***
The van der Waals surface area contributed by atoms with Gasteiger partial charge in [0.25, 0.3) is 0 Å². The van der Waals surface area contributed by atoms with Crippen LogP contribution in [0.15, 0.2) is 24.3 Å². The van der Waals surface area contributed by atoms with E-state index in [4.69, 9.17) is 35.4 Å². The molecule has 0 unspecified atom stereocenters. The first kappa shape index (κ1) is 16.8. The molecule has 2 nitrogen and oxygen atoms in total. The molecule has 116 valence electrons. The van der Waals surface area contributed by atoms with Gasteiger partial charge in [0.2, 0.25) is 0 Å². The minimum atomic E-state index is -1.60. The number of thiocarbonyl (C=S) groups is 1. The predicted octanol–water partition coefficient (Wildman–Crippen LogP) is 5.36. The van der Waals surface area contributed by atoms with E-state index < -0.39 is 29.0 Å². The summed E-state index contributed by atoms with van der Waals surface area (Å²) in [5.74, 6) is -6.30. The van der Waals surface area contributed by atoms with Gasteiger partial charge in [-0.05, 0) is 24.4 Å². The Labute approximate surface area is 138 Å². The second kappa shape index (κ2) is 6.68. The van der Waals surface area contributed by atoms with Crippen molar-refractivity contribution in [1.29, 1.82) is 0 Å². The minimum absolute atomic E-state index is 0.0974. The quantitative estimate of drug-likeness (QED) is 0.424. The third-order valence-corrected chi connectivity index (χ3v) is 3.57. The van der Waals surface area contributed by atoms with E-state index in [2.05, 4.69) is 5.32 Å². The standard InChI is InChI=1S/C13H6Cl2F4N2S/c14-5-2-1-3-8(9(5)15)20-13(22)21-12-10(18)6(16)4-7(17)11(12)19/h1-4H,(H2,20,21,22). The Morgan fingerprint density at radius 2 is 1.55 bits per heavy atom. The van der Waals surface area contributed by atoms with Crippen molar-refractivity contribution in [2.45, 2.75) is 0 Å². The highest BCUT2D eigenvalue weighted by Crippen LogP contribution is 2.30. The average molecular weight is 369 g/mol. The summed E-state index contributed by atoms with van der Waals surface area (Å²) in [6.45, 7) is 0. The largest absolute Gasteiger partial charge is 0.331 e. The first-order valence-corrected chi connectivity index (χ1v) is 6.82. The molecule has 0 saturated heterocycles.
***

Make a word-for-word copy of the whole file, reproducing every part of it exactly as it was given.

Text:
The van der Waals surface area contributed by atoms with Gasteiger partial charge in [0.25, 0.3) is 0 Å². The van der Waals surface area contributed by atoms with Crippen LogP contribution in [0.15, 0.2) is 24.3 Å². The van der Waals surface area contributed by atoms with E-state index in [4.69, 9.17) is 35.4 Å². The molecule has 0 unspecified atom stereocenters. The first kappa shape index (κ1) is 16.8. The molecule has 2 nitrogen and oxygen atoms in total. The molecule has 116 valence electrons. The van der Waals surface area contributed by atoms with Gasteiger partial charge in [0.2, 0.25) is 0 Å². The minimum atomic E-state index is -1.60. The number of thiocarbonyl (C=S) groups is 1. The predicted octanol–water partition coefficient (Wildman–Crippen LogP) is 5.36. The van der Waals surface area contributed by atoms with E-state index < -0.39 is 29.0 Å². The summed E-state index contributed by atoms with van der Waals surface area (Å²) in [5.74, 6) is -6.30. The van der Waals surface area contributed by atoms with Gasteiger partial charge in [-0.05, 0) is 24.4 Å². The Labute approximate surface area is 138 Å². The second kappa shape index (κ2) is 6.68. The van der Waals surface area contributed by atoms with Crippen molar-refractivity contribution in [1.29, 1.82) is 0 Å². The minimum absolute atomic E-state index is 0.0974. The quantitative estimate of drug-likeness (QED) is 0.424. The third-order valence-corrected chi connectivity index (χ3v) is 3.57. The van der Waals surface area contributed by atoms with E-state index in [2.05, 4.69) is 5.32 Å². The standard InChI is InChI=1S/C13H6Cl2F4N2S/c14-5-2-1-3-8(9(5)15)20-13(22)21-12-10(18)6(16)4-7(17)11(12)19/h1-4H,(H2,20,21,22). The Morgan fingerprint density at radius 2 is 1.55 bits per heavy atom. The van der Waals surface area contributed by atoms with Crippen molar-refractivity contribution in [2.45, 2.75) is 0 Å². The highest BCUT2D eigenvalue weighted by Crippen LogP contribution is 2.30. The average molecular weight is 369 g/mol. The summed E-state index contributed by atoms with van der Waals surface area (Å²) in [6.45, 7) is 0. The largest absolute Gasteiger partial charge is 0.331 e. The first-order valence-corrected chi connectivity index (χ1v) is 6.82. The molecule has 0 saturated heterocycles.